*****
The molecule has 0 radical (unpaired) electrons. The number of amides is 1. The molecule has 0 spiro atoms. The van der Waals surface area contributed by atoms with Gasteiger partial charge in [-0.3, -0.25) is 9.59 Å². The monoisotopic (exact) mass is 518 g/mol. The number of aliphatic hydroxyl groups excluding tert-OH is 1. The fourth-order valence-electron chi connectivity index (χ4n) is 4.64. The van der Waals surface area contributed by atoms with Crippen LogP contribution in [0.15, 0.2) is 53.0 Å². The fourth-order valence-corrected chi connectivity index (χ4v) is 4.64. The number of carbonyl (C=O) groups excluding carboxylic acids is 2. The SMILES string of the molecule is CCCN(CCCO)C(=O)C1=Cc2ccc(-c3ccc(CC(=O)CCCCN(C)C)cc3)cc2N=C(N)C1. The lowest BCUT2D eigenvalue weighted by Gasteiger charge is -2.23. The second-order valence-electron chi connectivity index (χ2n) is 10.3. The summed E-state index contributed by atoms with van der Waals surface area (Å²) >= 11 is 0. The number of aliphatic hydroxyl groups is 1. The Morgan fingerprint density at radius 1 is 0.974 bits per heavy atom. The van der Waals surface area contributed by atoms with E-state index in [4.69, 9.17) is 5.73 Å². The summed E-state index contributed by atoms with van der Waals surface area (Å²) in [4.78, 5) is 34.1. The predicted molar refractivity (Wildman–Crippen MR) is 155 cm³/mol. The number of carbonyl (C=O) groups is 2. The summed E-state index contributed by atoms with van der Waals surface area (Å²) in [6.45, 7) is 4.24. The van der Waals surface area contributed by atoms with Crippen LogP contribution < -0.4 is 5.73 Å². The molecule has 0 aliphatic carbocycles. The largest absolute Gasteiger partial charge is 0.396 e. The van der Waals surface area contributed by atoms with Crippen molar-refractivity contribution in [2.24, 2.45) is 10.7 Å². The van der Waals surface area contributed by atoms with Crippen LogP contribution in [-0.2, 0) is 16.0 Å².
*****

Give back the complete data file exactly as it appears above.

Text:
The molecule has 0 radical (unpaired) electrons. The number of amides is 1. The molecule has 0 spiro atoms. The van der Waals surface area contributed by atoms with Gasteiger partial charge in [-0.3, -0.25) is 9.59 Å². The monoisotopic (exact) mass is 518 g/mol. The number of aliphatic hydroxyl groups excluding tert-OH is 1. The fourth-order valence-electron chi connectivity index (χ4n) is 4.64. The van der Waals surface area contributed by atoms with Crippen LogP contribution in [0.15, 0.2) is 53.0 Å². The fourth-order valence-corrected chi connectivity index (χ4v) is 4.64. The number of carbonyl (C=O) groups excluding carboxylic acids is 2. The SMILES string of the molecule is CCCN(CCCO)C(=O)C1=Cc2ccc(-c3ccc(CC(=O)CCCCN(C)C)cc3)cc2N=C(N)C1. The lowest BCUT2D eigenvalue weighted by Gasteiger charge is -2.23. The second-order valence-electron chi connectivity index (χ2n) is 10.3. The summed E-state index contributed by atoms with van der Waals surface area (Å²) >= 11 is 0. The number of aliphatic hydroxyl groups is 1. The Morgan fingerprint density at radius 1 is 0.974 bits per heavy atom. The van der Waals surface area contributed by atoms with E-state index in [4.69, 9.17) is 5.73 Å². The summed E-state index contributed by atoms with van der Waals surface area (Å²) in [4.78, 5) is 34.1. The predicted molar refractivity (Wildman–Crippen MR) is 155 cm³/mol. The number of carbonyl (C=O) groups is 2. The summed E-state index contributed by atoms with van der Waals surface area (Å²) in [6.45, 7) is 4.24. The van der Waals surface area contributed by atoms with Crippen LogP contribution < -0.4 is 5.73 Å². The molecule has 0 aliphatic carbocycles. The largest absolute Gasteiger partial charge is 0.396 e. The van der Waals surface area contributed by atoms with Crippen molar-refractivity contribution in [2.24, 2.45) is 10.7 Å². The van der Waals surface area contributed by atoms with Crippen LogP contribution in [-0.2, 0) is 16.0 Å².